The reliability of the Bible is not at stake in either of these questions. We are overstepping our bounds to say to the scientist – it had to be six 24 hour periods. Could it have been? Sure – God can do anything.
But the Bible isn’t meant to be read as a science textbook. It’s the story of God creating mankind – it’s the story of how humanity blew it – and became the way we are – and it’s the story of God’s plan to redeem us.
Conversely – for the scientist to say something could not have happened because we can’t recreate it in a controlled environment – robs the universe of the supernatural element. If there is an all-powerful God – then certainly there must be room for that God to accomplish his will in whatever way suits him. Whether it stretches beyond normal rules that now govern the universe.
So – now to your questions. And for those who I might offend – I will say – feel free to disagree with me. I have no qualms about being told I’m wrong.
- Must I believe in a literal six-day creation of the world in order to be a Bible believing Christian?
No. You don’t HAVE to believe in a literal six day creation of the Universe in order to be a follower of Jesus. It doesn’t display a lack of faith if you don’t.
That’s because, The first chapter of Genesis is utterly and clearly poetic in nature. The point of it is to help us understand that God created everything we see. It doesn’t require a literal six-day creation.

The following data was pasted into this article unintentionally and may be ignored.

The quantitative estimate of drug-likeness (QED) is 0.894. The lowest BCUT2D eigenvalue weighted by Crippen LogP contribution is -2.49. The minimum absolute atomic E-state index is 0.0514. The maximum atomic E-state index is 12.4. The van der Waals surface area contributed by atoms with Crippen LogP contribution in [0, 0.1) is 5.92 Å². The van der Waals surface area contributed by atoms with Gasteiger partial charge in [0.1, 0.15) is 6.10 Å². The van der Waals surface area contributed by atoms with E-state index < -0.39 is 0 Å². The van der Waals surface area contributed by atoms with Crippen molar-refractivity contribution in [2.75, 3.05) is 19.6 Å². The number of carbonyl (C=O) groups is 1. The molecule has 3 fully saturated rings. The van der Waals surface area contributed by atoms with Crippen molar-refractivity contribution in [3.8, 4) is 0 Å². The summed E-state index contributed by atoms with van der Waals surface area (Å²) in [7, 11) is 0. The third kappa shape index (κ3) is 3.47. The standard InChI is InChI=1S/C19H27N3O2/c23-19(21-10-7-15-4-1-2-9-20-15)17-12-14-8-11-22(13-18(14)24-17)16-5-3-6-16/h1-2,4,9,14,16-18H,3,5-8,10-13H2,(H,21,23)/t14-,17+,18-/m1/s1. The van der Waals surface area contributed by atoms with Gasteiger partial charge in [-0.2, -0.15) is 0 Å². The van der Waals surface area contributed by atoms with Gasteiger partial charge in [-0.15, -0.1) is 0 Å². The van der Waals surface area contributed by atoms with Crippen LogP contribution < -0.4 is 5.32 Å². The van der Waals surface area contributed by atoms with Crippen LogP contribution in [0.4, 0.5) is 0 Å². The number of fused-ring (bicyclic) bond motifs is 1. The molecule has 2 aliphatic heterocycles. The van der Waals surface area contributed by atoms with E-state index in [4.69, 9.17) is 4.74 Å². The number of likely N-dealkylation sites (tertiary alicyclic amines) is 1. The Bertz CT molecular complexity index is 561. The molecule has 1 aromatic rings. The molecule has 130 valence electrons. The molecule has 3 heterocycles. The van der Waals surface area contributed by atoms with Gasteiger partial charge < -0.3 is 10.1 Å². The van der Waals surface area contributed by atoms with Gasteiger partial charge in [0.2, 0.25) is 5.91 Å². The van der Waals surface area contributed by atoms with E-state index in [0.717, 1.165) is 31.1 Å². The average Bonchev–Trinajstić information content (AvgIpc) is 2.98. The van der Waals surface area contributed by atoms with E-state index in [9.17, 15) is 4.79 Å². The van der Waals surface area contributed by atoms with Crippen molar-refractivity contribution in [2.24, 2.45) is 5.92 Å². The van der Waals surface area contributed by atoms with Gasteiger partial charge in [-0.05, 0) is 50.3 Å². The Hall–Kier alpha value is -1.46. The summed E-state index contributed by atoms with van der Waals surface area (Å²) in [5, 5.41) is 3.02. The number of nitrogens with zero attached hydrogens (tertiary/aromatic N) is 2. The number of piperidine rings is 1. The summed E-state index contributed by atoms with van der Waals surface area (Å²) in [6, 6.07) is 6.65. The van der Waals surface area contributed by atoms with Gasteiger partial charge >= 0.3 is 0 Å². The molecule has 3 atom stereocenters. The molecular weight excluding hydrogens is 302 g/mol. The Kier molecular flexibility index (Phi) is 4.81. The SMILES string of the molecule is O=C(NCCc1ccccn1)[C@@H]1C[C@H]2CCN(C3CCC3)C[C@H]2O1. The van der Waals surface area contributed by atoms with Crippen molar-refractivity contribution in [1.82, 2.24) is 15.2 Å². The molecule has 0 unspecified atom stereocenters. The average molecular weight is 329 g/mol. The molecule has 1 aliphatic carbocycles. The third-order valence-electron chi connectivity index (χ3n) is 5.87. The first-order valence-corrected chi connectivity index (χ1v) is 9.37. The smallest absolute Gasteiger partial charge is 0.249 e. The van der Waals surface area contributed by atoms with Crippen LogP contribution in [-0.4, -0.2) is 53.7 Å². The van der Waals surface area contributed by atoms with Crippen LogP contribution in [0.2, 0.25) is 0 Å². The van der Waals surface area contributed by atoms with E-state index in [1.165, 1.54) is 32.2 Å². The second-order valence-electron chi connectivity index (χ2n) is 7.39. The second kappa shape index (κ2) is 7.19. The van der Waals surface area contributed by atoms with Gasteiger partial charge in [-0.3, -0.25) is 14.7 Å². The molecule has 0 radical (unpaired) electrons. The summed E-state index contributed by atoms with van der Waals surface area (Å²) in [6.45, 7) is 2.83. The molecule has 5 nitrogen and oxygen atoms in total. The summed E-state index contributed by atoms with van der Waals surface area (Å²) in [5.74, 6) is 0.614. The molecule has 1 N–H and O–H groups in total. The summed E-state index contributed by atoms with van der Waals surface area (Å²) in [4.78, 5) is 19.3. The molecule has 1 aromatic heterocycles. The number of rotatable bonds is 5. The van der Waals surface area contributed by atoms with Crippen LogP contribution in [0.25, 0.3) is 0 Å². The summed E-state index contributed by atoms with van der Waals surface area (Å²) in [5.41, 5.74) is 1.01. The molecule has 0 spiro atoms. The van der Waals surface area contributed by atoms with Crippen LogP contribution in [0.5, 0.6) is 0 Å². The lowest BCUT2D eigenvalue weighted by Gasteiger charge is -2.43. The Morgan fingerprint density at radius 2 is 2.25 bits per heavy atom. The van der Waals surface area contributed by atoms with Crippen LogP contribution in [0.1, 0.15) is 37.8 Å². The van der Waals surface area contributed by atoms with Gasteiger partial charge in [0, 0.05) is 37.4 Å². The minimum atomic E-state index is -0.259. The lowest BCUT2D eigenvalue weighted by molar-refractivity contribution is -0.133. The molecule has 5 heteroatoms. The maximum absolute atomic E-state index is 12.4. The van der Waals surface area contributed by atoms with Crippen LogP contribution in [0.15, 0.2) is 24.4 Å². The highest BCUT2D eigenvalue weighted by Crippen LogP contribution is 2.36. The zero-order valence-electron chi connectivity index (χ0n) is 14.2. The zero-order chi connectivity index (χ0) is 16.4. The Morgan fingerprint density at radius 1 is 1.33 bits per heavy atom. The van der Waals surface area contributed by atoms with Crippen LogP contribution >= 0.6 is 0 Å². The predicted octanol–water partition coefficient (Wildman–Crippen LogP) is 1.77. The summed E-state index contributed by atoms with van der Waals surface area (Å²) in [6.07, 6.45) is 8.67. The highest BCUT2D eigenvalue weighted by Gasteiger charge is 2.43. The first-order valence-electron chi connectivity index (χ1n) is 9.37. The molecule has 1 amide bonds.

Could it have been? Of course. God can do whatever he wants.
Q: Must I believe in a world-wide flood?
Interestingly – stories of a great ancient flood pervade the mythology of hundreds of cultures. Of these 200 flood stories 95 percent of them talk about a global flood. We’re talking about cultures that had no connection with one another – they all talk about a flood.
Clearly, there’s plenty of evidence all over the world for floods – so this question I think is asking – is it okay to think of Noah’s flood as a local flood – even thought he story says it was a global flood?
My answer is – I don’t think you must believe that the flood was worldwide in order to have faith in God. It’s not a good litmus test to decide whether or not you are a believer in Jesus.
This is one of those areas where I tend to stand on the side of thinking it really was world wide – even if we have limited evidence. It seems clear and I’m willing to be wrong.
And my reason is because Jesus seems to talk about Noah as if he knows the dude. And so – evidence is scant – I agree – it’s not a litmus test for faith – but I don’t think from the scientific world – that belief in a world wide flood is a litmus test to whether or not I’m dumb.
At the end of the day – these things just belong in the drawer of mystery that we can look at but not get too worked up over. They do not prove or disprove the Bible. And it’s okay to say, “I’m not sure.”
There are lots of mysteries out there. The greatest one is why does God love me. But that he does. And that one truth will never fit in a test tube.
Suffering: Jan Thomson